Frequently Asked Questions

In this context, a "red flag" is an event or circumstance that suggests an export control violation may occur as a result. It is unlawful under U.S. export control regulations to proceed with an activity with the knowledge that a violation has occurred or is about to occur. The following are examples of situations at a university setting that present a "red flag". Please contact ECO immediately in the event that any of the following or similar situations has occurred:

  • The collaborator, service provider, or other external party is reluctant to provide information on how your research, equipment, or materials will be used.
  • The proposed engagement is seemingly for academic or commercial purposes, but the external party is a military entity or has links to its home country's military.
  • A foreign entity offers you a grant, but you noticed it has received negative press for actions condemned by the U.S. government, and/or is a denied or sanctioned party on a U.S. government list.
  • foreign collaborator states that an export control review by Emory is not necessary.

The Bureau of Industry and Security has provided a list of red flag scenarios to consider.

Depending on the regulatory jurisdiction and nature of the violation, penalties can include fines, loss of export privileges, and/or imprisonment. In an enforcement action, the authorities will consider a combination of mitigation and aggravating factors before determining the penalty. Liability under the regulations is strict, meaning no intent or knowledge is required to violate the law. Export control regulations are unique in that both Emory University and individual actors can be found liable. Violation of export controls would also constitute violation of Emory policy and may result in disciplinary action up to and including termination. As of 2022, the maximum civil and criminal penalties are as follows:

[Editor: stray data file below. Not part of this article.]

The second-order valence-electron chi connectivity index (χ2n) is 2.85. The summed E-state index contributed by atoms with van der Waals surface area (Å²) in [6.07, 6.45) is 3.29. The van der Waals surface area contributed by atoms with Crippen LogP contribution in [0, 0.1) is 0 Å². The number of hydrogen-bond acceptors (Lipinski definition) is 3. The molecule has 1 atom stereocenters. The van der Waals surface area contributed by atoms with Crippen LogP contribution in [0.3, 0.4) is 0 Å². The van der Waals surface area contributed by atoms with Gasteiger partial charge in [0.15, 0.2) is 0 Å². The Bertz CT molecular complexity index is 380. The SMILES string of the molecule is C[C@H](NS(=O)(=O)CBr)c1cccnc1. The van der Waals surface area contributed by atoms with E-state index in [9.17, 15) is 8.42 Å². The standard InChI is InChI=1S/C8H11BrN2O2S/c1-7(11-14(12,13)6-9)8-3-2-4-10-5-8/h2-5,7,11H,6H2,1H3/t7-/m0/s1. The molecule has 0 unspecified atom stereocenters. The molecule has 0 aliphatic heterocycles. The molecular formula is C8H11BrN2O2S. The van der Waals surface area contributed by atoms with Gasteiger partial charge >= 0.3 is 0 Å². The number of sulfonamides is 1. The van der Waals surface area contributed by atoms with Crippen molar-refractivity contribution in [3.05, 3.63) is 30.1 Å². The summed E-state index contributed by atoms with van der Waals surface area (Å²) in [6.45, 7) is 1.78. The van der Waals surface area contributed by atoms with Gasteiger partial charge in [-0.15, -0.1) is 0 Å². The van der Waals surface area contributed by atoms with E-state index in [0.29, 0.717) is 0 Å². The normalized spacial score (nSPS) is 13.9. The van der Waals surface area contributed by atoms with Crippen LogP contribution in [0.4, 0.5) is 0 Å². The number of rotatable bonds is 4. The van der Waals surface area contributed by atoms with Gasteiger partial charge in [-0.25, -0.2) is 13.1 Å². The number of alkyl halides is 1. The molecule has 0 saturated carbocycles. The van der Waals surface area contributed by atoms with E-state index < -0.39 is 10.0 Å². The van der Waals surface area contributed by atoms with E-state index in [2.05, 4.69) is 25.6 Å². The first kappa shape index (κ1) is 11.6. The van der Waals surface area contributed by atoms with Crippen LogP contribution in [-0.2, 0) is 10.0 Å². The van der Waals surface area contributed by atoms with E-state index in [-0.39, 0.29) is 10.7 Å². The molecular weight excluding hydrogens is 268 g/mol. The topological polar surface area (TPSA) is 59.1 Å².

• Maximum civil penalty: The greater of $328,121 per violation or twice the value of the transaction
  • Maximum criminal penalty: Up to $1 million per violation and/or 20 years in prison


  • Maximum civil penalty: Up to $1,272,251 per violation
  • Maximum criminal penalty: Up to $1 million per violation and/or 20 years in prison


  • Maximum civil penalty: Varies based on specific sanctions program, but can be up to $330,947
  • Maximum criminal penalty: Up to $1 million per violation and/or 20 years in prison

No. If part or all of your research is export-controlled, ECO will determine what steps are necessary to comply with the export control regulations. Risk mitigation measures will depend on the particulars of each case. They can include having a Technology Control Plan to safeguard the research from unauthorized access or obtaining a license from relevant federal agency to allow Foreign Persons to participate in research. Licenses can take several weeks before they are granted, so PIs are encouraged to contact ECO as soon as possible to avoid delays.

ECO works closely with the Office of Sponsored Programs, Office of Technology Transfer, and principal investigators to address any export control stipulations in grants and contracts. Contact ECO to discuss how to ensure compliance. Please do not make any determinations on your own.

The transfer of export-controlled information or technology to a Foreign Person located in the U.S. is called a deemed export. Since an export can be intangible under the regulations, such a transfer would be "deemed" an export to the Foreign Person's country of citizenship. Deemed exports are just as regulated as other types of exports. Sharing of information that is not subject to export control is not an export.

If the research sponsor requires any of the following, the research does not meet the definition of fundamental research and is therefore subject to export control regulations: